It would seem to me that the average person cannot conceptualise the sort of damage a no deal Brexit will do since there's a failure to appreciate the extent of EU integration and also how international relations are now heavily governed by rules that complicate negotiations. By leaving without a deal we hand all of the leverage to the EU. It can and will exploit that position. With the US ever more hostile to the WTO and developing countries turning elsewhere, the organisation we're putting so much stock in is turning into the EU's poodle.  

We are, though, supposed to embrace exciting new opportunities instead. As yet I'm unclear on what these actually are since a no deal Brexit put us in firefighting mode where we are throwing money at problems just to stand still. Had we secured our EU trade through EEA Efta we'd have been able to gradually build on that, but now we'll be chasing any deals we can get in a state of desperation - if not for economic reasons then in search of propaganda wins.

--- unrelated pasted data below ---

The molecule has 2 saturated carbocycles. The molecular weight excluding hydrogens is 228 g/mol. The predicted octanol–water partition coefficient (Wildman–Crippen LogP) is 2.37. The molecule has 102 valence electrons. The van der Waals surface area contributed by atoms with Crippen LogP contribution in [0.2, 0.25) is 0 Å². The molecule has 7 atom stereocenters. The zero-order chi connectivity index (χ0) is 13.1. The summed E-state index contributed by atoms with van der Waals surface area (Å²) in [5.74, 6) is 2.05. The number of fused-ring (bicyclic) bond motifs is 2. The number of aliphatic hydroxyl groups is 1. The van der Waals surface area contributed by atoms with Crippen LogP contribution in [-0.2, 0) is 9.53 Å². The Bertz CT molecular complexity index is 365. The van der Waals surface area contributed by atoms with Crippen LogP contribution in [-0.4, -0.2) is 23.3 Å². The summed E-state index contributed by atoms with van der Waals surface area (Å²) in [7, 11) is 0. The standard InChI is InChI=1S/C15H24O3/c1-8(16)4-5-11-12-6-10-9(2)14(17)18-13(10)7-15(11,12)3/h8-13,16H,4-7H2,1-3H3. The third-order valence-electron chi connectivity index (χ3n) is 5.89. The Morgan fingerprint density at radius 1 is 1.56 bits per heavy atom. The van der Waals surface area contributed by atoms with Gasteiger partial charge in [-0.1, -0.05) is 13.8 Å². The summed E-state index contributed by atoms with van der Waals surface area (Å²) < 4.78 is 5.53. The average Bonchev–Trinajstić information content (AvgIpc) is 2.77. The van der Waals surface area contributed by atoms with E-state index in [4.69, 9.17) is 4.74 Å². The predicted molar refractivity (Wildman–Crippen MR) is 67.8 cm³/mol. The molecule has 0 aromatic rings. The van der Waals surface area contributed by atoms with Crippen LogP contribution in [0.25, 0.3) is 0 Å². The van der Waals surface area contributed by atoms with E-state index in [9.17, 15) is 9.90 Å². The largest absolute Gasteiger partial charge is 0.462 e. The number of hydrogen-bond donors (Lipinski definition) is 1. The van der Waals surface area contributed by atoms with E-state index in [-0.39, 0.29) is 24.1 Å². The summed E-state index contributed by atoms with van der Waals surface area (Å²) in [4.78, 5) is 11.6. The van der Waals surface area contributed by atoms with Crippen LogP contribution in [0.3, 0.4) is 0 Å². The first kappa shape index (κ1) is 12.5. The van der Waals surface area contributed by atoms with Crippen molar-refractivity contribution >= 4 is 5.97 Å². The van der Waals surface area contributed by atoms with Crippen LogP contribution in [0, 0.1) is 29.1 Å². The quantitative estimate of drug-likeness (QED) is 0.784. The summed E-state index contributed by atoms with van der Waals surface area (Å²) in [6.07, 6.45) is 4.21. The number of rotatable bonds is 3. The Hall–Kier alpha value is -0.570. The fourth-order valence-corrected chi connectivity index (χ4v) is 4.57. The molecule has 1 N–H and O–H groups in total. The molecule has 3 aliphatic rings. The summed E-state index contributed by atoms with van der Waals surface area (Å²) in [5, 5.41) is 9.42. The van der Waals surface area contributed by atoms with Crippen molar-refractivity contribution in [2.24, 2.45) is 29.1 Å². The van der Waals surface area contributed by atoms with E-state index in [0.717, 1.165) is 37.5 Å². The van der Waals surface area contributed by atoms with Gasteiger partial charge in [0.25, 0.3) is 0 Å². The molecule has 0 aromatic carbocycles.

But then, as any Brexiter will rightly point out, Brexit is not just about the economy. Again, this is where I part company with Brexiters. Politically we are supposedly turning over a new leaf. But as it happens, it turns out that the core of Brexiters never really had a problem with the establishment, just so long as the PM grunts right wing slogans and sloshes a bit of dosh in the direction of northern trains. Borisconi is the real heir to Blair in that his government looks to be exactly the same sort of command and control cronyocracy. It has a blue logo instead of a red one so it would seem Brexiters are happy. That's all it takes to buy off the likes of Brendan O'Neill.